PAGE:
On November 7, 2018, Asia Bibi was released from the New Jail for Women in Multan. After eight years on death row spent in solitary confinement, Pakistan’s Supreme Court overturned a lower court’s decision to sentence the Dalit Christian mother, to death on false blasphemy charges. However, even as the government of the day is caving in to religious extremists—agreeing to bar Asia Bibi from leaving the country after her acquittal, and removing Dr Atif Mian from the country’s Economic Advisory Council because of his Ahmadi background— there is another party forming a grassroots progressive movement in the country.
Earlier this year in July, in the latest round of elections held in the Islamic Republic of Pakistan, conversation mostly revolved around the rise of Imran Khan’s Pakistan Tehreek-e-Insaf (PTI) and the uncertainty as to the path and policy decisions that the populist—dubbed in some circles as Taliban Khan—would pursue and implement. However, amidst all this noise at the top, one of the most interesting outcomes of this election was the emergence of Ali Wazir as the victor in Waziristan on behalf of the Pashtun Tahafuz Movement (PTM). Wazir’s victory was also surprising given that he is a leader of The Struggle, a Trotskyite, left-wing organisation that was formed by Pakistani exiles in the 1980s. Given the history of Waziristan, and the influence of extremist groups such as the Taliban, the election of a socialist candidate who is a vocal critic of the fundamentalist movement and Pakistan’s powerful security establishment was a significant victory for the progressive movement in the country. Given the sensationalist nature of any information that is broadcast about Pakistan, Wazir’s victory piqued my interest in the spread of left-wing activism and politics in the country, as also the people involved on-ground.
The Struggle was formed in 1980 by left-wing activists Farooq Tariq, Lal Khan, Muhammed Amjad and Ayub Gorya while in exile in the Netherlands, as an organisation to promote progressive political thought in resistance to the rule of General Zia-ul-Haq, widely considered to be architect of modern day Pakistani politics, courtesy his attempts at weakening democratic institutions and the adoption of legislation that promoted religious intolerance. Khan and the other activists launched The Struggle to combat these policies. The organisation played a key role in a coordinating the grassroots campaign that contributed to Ali Wazir’s victory, and, under the leadership of Lal Khan, is making slow but steady progress in providing a platform for the citizens of Pakistan to voice and learn about progressive political thought. Over the past decade, the progressive movement has made small inroads into the country’s independent music industry as well.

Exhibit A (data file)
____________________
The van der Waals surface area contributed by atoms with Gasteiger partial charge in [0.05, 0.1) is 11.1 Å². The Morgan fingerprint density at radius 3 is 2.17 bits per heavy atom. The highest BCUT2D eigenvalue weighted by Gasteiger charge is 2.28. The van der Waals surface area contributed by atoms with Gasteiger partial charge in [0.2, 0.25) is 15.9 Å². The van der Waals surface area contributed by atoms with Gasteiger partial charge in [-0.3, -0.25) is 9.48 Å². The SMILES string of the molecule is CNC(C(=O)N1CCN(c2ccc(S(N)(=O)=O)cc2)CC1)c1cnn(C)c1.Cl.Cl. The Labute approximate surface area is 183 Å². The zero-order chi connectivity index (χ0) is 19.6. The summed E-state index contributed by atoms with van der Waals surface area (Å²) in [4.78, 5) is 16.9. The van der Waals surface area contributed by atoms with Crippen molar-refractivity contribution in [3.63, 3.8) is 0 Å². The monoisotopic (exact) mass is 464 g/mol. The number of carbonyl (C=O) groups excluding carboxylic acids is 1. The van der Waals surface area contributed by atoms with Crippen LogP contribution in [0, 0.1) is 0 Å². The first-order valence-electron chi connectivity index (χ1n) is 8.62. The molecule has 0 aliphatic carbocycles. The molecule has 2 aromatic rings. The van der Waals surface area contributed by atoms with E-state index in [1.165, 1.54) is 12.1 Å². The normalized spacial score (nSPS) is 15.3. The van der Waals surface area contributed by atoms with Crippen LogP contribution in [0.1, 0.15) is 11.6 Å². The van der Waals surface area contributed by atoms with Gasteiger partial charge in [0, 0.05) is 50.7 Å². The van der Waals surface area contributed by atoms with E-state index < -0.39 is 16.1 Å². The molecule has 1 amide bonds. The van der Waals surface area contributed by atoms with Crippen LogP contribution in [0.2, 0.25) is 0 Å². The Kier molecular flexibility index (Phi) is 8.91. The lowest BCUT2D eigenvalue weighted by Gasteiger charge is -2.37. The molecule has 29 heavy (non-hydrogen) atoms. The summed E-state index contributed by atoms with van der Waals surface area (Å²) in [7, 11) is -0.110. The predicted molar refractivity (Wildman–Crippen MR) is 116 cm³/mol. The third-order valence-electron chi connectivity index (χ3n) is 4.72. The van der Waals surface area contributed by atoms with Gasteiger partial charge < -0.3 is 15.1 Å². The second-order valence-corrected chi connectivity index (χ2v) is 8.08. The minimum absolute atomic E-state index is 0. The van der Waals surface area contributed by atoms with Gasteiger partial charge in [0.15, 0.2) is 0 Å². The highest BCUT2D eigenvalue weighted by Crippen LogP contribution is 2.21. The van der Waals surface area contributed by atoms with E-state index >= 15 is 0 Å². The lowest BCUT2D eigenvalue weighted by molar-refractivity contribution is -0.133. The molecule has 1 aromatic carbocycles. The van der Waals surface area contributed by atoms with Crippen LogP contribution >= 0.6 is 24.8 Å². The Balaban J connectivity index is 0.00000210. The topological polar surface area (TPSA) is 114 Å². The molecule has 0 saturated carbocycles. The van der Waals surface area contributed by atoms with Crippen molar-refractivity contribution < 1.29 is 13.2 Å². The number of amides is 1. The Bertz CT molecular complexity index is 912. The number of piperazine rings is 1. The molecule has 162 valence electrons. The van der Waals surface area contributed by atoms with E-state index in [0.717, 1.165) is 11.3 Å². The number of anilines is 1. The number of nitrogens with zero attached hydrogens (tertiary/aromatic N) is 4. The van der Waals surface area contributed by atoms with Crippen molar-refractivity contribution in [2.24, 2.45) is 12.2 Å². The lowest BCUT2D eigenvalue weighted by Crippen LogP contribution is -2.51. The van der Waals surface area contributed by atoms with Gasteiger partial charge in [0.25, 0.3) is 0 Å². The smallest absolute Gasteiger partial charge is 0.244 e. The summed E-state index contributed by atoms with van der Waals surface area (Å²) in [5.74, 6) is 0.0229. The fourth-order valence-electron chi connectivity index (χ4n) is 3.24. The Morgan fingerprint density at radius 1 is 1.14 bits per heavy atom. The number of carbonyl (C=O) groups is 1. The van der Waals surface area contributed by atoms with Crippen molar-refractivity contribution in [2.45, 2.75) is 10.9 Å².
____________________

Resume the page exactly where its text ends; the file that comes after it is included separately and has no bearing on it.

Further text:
At the forefront is Hassan Amin, a veteran of Lahore’s grindcore/hardcore punk scenes and now flying the flag high for Pakistani hip-hop with his collective Daranti Group. Considering how influential the punk and hip-hop movements were as a platform for the oppressed to express their political voice, Amin occupies a unique position to offer a critique on how these inherently political genres of music are being interpreted by musicians and fans in the country.
We caught up with Amin and Awais Qarni, a member of The Struggle, to talk about the spread of the progressive movement in Pakistan, the repercussions faced by people on the left, and the role of artists belonging to the country’s socio-political music movements.
VICE: Could you tell me a bit about your early life?
Awais Qarni: I belong to the southern Punjab district of Rajanpur. I completed my early education there from a private school, and went to Islamabad for an Intermediate in Commerce. I have also done my Graduation and M. Phil in Human Resource Management from Islamabad.
Hassan Amin: I’m from Lahore and grew up in a large army family.
How difficult is access to literature that strays from Pakistan’s conventional political thought, especially considering how censorship has crept up in the age of the internet?
Qarni: There is very limited access to the literature for Pakistani youth. In the political horizon, there is no space for the youth. The ban on student unions, which was imposed by the brutal Zia dictatorship in 1984 was continued by the so-called democratic regimes. Before that, there were study circles inside and outside the institutes which were organised by both left-wing and right-wing students organisations. Now, no-one is allowed to get information or even talk about the sacred cows of this country. They once banned YouTube, but later allowed it again. According to recent news, no one can speak against the newly-elected PM, Imran Khan. The progressive voices have been abducted just because of their expression on social media. In most parts of the country, the circulation of the most valued English newspaper DAWN has been banned. But there are also some groups like Revolutionary Students Front, Jammu Kashmir Students Federation, Pakistan Trade Union Defence Campaign, and others that organise study circles and reading sessions in universities, colleges, factories and locations of the deprived masses.
Hassan, how did you navigate the politics expressed in punk/hardcore/hip-hop music and equate it with what you think is mainstream Pakistani politics?
Amin: It helped me make sense of it all. Pakistani television and newspapers are 90% state propaganda that serves very little in creating any real understanding. You have to understand that this is a very tightly controlled country despite maintaining a very cowboy-like lawlessness here and there. Progressive forces have been constantly stamped out, and finding alternative voices or new ways of seeing the same old shit would not have been possible for me without punk and metal, and to a smaller extent, hip-hop. It’s not the same for most, and people can have some progressive views here while listening to some crappy mainstream pop music (which shows in their belief system every now and then too). I’m glad for my exposure to the rawest and loudest of extreme music because it has fine tuned my views more than any M.I.A song could ever do.